However, you cross into stereotyping by assuming that everyone in the group has the same knowledge, background, or experience. For example, if you said to that group of 60+ audience members, “I’m sure no one in this room knows what ‘Snapchat’ is…”, you might be offending any tech-savvy senior citizens in the room. Likewise, if you said to the 20-something audience, “Of course everybody in here has a Facebook page and a Twitter account, right?”, you may be excluding a few who don’t.

On a particular occasion, a male student said in class, “I’m sure the girls in class don’t know much about ROTC training…” He was unaware that the young woman sitting three seats away was planning a military career and was currently in ROTC. Although it was true that most of the other women in class were unfamiliar with military training, she was quite offended by his stereotyping assessment. If you are worried about stereotyping your audience, you could provide support for some of your claims in the speech to be on the safe side. Going back to the example earlier about social media knowledge across different age groups, the Pew Research Center recently reported that 89 percent of adults ages 18-29 use social media websites, whereas only 49 percent of adults 65+ engage in social media networks (Pew Research Center, “Social Media Use by Age Over Time”, 2014). You could say to an audience of 20 to 25 year olds, “Many of us in this room know and use social media networks. In fact, according to the Pew Research Center close to 90 percent of adults between the ages of 18-29 use social media.” Using outside sources, in addition to demographic analysis, will help you make informed assumptions about your audience, instead of stereotyping them.


Click here to see the script for Video 7.04.

Q7.05

Poor demographic analysis can sometimes lead the speaker to use _________ that negatively affect the speech content and effectiveness. Select all that apply.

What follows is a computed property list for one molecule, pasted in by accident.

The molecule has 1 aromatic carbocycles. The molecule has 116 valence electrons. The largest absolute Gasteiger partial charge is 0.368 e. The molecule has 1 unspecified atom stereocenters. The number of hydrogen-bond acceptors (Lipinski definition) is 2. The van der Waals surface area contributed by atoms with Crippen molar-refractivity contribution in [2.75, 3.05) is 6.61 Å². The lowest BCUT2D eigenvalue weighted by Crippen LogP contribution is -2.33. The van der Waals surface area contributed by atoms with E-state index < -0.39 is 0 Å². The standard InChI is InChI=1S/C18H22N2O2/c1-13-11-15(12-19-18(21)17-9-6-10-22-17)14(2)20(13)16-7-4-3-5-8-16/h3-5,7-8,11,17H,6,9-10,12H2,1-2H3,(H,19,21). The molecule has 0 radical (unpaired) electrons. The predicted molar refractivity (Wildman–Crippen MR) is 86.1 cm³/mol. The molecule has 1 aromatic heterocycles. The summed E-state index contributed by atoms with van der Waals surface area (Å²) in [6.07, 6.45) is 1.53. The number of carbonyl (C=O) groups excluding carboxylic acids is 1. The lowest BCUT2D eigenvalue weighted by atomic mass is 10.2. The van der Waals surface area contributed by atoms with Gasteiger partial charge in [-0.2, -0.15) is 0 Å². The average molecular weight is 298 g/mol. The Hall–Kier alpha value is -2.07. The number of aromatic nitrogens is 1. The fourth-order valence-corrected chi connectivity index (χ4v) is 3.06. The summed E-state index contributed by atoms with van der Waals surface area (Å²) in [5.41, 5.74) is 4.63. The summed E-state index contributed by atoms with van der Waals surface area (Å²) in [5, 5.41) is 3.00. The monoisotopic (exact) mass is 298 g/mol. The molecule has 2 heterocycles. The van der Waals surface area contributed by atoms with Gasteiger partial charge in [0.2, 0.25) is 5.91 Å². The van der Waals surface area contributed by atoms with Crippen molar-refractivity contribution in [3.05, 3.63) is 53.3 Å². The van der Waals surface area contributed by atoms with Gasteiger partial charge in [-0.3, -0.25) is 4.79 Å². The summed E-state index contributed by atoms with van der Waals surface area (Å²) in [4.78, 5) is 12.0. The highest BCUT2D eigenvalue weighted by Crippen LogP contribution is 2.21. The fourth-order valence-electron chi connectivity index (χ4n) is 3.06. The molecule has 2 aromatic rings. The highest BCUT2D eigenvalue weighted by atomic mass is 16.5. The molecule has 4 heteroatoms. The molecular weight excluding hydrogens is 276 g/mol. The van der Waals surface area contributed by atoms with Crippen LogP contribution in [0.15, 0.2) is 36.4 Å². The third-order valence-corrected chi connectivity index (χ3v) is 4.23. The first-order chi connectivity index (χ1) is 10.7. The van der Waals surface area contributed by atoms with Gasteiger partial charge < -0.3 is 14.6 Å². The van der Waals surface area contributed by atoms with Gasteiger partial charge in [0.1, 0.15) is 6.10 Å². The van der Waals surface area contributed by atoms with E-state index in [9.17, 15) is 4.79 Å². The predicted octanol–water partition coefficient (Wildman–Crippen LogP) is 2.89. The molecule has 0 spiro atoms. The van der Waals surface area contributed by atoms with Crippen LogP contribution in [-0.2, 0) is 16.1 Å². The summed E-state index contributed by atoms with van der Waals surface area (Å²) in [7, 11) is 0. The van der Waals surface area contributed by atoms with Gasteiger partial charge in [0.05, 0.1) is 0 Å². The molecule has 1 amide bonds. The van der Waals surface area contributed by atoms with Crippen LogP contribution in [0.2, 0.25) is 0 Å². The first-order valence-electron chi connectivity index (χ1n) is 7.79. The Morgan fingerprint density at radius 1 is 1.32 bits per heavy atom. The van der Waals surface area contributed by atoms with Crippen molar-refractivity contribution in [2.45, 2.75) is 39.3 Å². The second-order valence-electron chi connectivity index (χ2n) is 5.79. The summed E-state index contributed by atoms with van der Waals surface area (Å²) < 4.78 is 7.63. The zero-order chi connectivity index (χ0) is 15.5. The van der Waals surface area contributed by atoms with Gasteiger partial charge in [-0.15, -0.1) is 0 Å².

A

Surveys

B

Stereotypes

C

Inaccurate assumptions

D

Focus groups


Psychological Analysis

Psychological analysis, or “psychographics,” refers to the close examination of the audience’s attitudes, opinions, beliefs, and values. At this point in the chapter, you may realize that it is counterproductive to deliver a speech without knowing your audience’s general attitudes toward the topic. Having this knowledge about the audience helps the speaker to figure out how the audience may react to the speech. While demographic analysis tells the speaker who the audience is, psychological analysis tells the speaker how and why the audience thinks or behaves in a certain manner.

We are not born with attitudes. We learn them. Our social upbringing, culture, and religion are all major factors in the development of our attitudes. Also, attitudes tend to be more specific than values. Your attitude may vary depending upon what you are evaluating, whereas values are life principles that remain consistent across situations. Your attitude about school may be different from your attitude about hanging out with your friends. However, values such as freedom, equality, and respect are life principles that are more resistant to change than attitudes and would apply for you whether you were in school or with friends.